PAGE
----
Flying grit from yard work, chemicals in pools, a sun that sears delicate tissues – summer is an obstacle course for your precious eyes. You can still have fun, but you may need to take some steps to protect your peepers.
1: Wear Sun Protection. Many people go to a concert or other all-day event without wearing a visor cap and sunglasses, resulting in burned corneas. You can feel fine at first, then go home, go to sleep, and wake up in an hour in excruciating pain. The hat-sunglasses combo should also be worn at the beach, amusement parks, bike rides, boating, or anyplace where there is prolonged sun exposure.
2: Wear Serious Eye Protection While Doing Home Projects. A common sight in Australia is Dad mowing the lawn and little Junior playing nearby. Both should be wearing eye protection. A flying rock could hit him but more likely will go sideways and hit someone lower to the ground nearby. Professional quality goggles from a hardware store should be worn to prevent corneal lacerations. Chopping wood, hammering nails, sawdust flying around – you should wear protection.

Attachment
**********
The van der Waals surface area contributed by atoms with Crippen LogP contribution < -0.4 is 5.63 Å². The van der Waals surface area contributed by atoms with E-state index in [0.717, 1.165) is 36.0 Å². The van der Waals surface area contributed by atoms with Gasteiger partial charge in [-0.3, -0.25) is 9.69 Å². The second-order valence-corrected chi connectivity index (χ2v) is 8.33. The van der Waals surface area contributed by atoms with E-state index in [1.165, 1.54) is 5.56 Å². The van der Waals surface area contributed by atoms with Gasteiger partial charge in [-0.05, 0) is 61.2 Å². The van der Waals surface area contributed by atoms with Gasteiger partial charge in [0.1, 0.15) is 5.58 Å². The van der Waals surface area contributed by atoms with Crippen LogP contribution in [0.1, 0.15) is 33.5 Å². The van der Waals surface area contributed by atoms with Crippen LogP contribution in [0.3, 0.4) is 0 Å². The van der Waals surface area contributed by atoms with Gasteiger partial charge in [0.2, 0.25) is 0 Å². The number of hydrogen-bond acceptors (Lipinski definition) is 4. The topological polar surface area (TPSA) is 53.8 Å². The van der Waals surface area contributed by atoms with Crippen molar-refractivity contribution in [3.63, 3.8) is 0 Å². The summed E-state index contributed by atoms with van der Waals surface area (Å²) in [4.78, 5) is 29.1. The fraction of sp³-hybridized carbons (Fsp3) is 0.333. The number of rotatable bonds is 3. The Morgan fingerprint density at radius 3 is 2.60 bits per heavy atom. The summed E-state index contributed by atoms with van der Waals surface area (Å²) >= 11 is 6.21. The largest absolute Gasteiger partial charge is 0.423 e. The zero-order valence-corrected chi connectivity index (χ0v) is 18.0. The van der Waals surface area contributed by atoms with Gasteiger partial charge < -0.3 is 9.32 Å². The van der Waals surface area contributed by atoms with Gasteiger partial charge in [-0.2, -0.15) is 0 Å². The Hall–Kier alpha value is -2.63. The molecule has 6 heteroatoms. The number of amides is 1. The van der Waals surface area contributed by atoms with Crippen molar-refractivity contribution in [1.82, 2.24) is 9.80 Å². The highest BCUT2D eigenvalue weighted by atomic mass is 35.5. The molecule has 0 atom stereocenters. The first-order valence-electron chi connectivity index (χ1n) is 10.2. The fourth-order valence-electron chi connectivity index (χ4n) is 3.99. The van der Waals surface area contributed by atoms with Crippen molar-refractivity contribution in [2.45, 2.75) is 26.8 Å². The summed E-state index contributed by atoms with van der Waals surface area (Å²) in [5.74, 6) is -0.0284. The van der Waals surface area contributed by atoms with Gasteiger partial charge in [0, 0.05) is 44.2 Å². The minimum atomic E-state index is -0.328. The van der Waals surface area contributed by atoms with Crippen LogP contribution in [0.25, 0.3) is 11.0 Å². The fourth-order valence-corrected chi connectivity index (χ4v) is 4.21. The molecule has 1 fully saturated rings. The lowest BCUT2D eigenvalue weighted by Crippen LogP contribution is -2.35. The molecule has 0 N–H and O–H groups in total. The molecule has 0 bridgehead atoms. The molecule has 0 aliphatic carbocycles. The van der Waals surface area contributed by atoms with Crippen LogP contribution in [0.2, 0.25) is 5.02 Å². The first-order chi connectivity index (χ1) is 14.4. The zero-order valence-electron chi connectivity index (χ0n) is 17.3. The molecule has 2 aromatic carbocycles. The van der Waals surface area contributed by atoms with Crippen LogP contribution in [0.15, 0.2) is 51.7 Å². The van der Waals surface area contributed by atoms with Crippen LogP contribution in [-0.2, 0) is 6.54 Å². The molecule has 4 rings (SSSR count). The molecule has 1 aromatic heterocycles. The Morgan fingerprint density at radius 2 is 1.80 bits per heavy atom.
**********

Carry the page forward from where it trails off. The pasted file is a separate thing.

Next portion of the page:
3: Protecting Eyes During Sports. The bigger the ball, the less likely an eye injury. Basketball is unlikely to injure eyes but baseballs and softballs can, as well as golf, squash, and tennis balls. When playing most ball sports, eye protection is warranted. Most sporting goods stores sell plastic, molded shields or masks appropriate for different sports.
4: Avoid or Protect Against Chemicals. You can jump in a pool and if your eyes sting, it may mean the chemicals aren’t balanced. This is more of a comfort issue and rarely will it affect your vision. Rinse immediately with clean water. To soothe irritated eyes, use artificial tears, not anti-redness drops. If the stinging persists for hours, you should get a doctor to take a look.
5: Protect Against Oddball Events. If you think summer is one big eye accident waiting to happen, you might be right. Consider these other threats:
Fireworks: Even professionals make mistakes with these, but leave it to them, anyway.
Injury to LASIKed eyes: Post-surgery patients need to be extra careful in general.
Insect bites around the eye: These are nasty. Don’t put repellent in your eye though.